Buying an executive condo and leaving it empty for the first 5 years seems an inferior investment compared to buying a private condo and renting out. Despite the higher condo price tag, net holding costs are lower due to rental income. However, a study by property consultancy firm OrangeTee proves that in the longer term, the EC would prove to be a better investment. OrangeTee’s analyst Celine Chan explains that this is mainly due to the lower initial purchase price and the inflow of cash due to rental income (year 6 to year 10) as restrictions are lifted.
With current measures cooling the market, EC prices have come off their peaks. EC prices have started to move towards to $750 to $770 psf range. Previously only constrained by the Total Debt Servicing Ratio framework (TDSR), new ECs are now bound by a 30% MSR, which has tightened the current demand pool.
Developers have also moved to ensure that new units remain affordable. However, after the 5 year MOP is completed, resale ECs would not be placed under the 30% MSR restriction, and would only be bound under the TDSR framework. This would expand the potential demand pool, and should bode well for EC prices.
According to Celine, based on historical data, first-hand owners of currently privatised ECs are sitting on considerable gains. However, not all ECs are equal. Celine said that depending on the location, available surrounding supply and price, the rate of capital appreciation can differ drastically between projects.
As of February, there are 21 EC developments in Singapore that are over 10 years old and have been privatised. By matching caveats, OrangTee analysed their percentage profits, at the completion of their 5 year MOP and at privatization which is 10 years after completion.
The results show that not all ECs are ‘sure win’ investments at MOP. Out of 21 projects, 13 projects made a loss after MOP completion, and the remaining 8 projects managed gains of over 20%. Market timing was the main differentiating factor between the ‘losers’ and ‘winners’.
The 13 projects that sold at a loss at MOP, were launched during 1996 to 1999, just before the Asian Financial Crisis, when property prices were at their peaks. Projects which were launched during 2001 to 2005 – a period of sluggish growth, managed to achieve returns of at least 25% at MOP. These projects benefited from the subsequent upturn of the Singapore property market.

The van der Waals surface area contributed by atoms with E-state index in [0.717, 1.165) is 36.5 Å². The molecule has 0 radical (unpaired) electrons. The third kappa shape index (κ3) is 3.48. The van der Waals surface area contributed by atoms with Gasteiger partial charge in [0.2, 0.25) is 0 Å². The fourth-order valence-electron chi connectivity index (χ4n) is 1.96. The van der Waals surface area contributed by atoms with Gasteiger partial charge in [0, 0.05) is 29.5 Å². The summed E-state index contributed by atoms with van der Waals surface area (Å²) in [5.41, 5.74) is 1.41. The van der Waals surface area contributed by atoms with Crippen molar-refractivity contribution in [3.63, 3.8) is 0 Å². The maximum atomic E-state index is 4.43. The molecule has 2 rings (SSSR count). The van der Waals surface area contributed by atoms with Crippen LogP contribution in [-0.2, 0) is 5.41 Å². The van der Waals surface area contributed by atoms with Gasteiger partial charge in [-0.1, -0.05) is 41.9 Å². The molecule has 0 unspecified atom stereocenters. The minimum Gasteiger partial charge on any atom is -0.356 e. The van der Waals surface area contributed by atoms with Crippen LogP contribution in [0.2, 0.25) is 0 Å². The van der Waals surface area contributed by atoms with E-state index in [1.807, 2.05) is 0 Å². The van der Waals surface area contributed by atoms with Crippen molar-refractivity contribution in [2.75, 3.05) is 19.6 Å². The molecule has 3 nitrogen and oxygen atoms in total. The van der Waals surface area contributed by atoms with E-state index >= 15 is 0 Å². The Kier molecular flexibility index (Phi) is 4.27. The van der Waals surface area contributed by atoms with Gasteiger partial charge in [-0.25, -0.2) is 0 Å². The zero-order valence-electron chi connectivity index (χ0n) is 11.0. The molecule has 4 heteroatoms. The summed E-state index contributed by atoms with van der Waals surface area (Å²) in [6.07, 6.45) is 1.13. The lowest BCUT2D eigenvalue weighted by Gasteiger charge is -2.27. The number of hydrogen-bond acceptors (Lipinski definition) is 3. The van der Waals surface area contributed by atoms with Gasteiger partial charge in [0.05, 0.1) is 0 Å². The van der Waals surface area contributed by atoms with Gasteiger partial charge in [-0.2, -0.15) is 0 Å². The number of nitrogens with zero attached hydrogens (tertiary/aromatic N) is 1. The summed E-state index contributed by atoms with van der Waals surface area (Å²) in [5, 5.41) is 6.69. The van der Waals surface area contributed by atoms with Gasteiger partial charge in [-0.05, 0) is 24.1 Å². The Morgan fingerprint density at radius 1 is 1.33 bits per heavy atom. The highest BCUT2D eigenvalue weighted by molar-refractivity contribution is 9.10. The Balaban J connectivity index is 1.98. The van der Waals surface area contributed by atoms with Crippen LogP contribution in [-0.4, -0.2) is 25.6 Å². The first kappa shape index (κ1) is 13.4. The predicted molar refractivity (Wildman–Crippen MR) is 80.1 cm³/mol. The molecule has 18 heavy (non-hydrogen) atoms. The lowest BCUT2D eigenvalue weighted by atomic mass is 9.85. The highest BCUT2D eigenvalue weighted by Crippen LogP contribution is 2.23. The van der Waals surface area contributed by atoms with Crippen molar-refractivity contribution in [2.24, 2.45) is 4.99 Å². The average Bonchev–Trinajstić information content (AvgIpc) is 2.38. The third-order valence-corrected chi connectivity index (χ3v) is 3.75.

At privatization, all the EC projects were profitable but here are the developments which stood out:
The Floravale is a 99-year leasehold development located at WestWood Avenue. Completed in 2000, it has 14-storeys and comprises 794 units. It is near Nanyang Technological University and Jurong Point.
The Summerdale is a 99-year leasehold development in Boon Lay Drive which was completed in 2001. It is near Boon Lay MRT station. It is comprised of 432 units.
The Esparis is a 99-year leasehold project which was completed in 2006. Developed by City Developments, the property is just a little over 1 km away Pasir Ris MRT station.
Whitewater is a stone’s throw to Pasir Ris MRT station. Completed in 2005, the property is near Pasir Ris Park, Elias Park and Changi Beach.
Completed in 2003, The Eden at Tampines is within 5-minute drive to Changi Airport, Singapore Expo, Changi Business Park and One World International School.
Park Green is a 99-year leasehold condo project completed in 2015. The property located at Rivervale Link comprises 368 units. It is just minutes away from Rivervale Plaza, Hougang Stadium and Punggol Park.
Located at Ang Mo Kio, Nuovo is an 18-storey condominium projetc comprising 297 units. The 99-years leasehold project completed in 2004 is within in the vicinity of Anderson Primary and Ang Mo Kio Community Hospital
Situated at the intersection of Bukit Batok East Ave-3 and Bukit Batok street-21, The Dew houses 248 unit with sizes starting from 2BR to Pent Housing.
The 99-years leasehold project at Bishan Street comprises 384 units. Completed in 2004, Bishan Loft is near Bishan MRT station, Bishan Junction 8 shopping mall and Macritchie Reservoir Park
Original Source: Singapore Business Review